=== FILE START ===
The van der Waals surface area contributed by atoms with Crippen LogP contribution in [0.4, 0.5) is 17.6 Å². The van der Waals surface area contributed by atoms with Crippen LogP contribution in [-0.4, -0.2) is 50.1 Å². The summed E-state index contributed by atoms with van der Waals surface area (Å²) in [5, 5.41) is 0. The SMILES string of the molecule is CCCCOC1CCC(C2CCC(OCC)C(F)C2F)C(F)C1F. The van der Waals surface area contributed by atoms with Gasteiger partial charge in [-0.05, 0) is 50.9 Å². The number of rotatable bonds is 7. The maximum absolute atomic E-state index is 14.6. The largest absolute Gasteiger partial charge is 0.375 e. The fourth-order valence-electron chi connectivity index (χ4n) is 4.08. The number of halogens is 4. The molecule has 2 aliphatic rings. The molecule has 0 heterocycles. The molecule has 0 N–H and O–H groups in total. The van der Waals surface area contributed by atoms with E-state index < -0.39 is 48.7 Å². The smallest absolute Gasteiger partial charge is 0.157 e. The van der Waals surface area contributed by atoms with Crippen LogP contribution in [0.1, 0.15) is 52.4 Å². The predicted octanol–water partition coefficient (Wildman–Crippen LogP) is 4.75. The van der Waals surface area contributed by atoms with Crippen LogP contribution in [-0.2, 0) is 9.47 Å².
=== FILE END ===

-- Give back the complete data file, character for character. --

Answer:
The van der Waals surface area contributed by atoms with Crippen LogP contribution in [0.4, 0.5) is 17.6 Å². The van der Waals surface area contributed by atoms with Crippen LogP contribution in [-0.4, -0.2) is 50.1 Å². The summed E-state index contributed by atoms with van der Waals surface area (Å²) in [5, 5.41) is 0. The SMILES string of the molecule is CCCCOC1CCC(C2CCC(OCC)C(F)C2F)C(F)C1F. The van der Waals surface area contributed by atoms with Gasteiger partial charge in [-0.05, 0) is 50.9 Å². The number of rotatable bonds is 7. The maximum absolute atomic E-state index is 14.6. The largest absolute Gasteiger partial charge is 0.375 e. The fourth-order valence-electron chi connectivity index (χ4n) is 4.08. The number of halogens is 4. The molecule has 2 aliphatic rings. The molecule has 0 heterocycles. The molecule has 0 N–H and O–H groups in total. The van der Waals surface area contributed by atoms with E-state index < -0.39 is 48.7 Å². The smallest absolute Gasteiger partial charge is 0.157 e. The van der Waals surface area contributed by atoms with Crippen LogP contribution in [0.1, 0.15) is 52.4 Å². The predicted octanol–water partition coefficient (Wildman–Crippen LogP) is 4.75. The van der Waals surface area contributed by atoms with Crippen LogP contribution in [-0.2, 0) is 9.47 Å².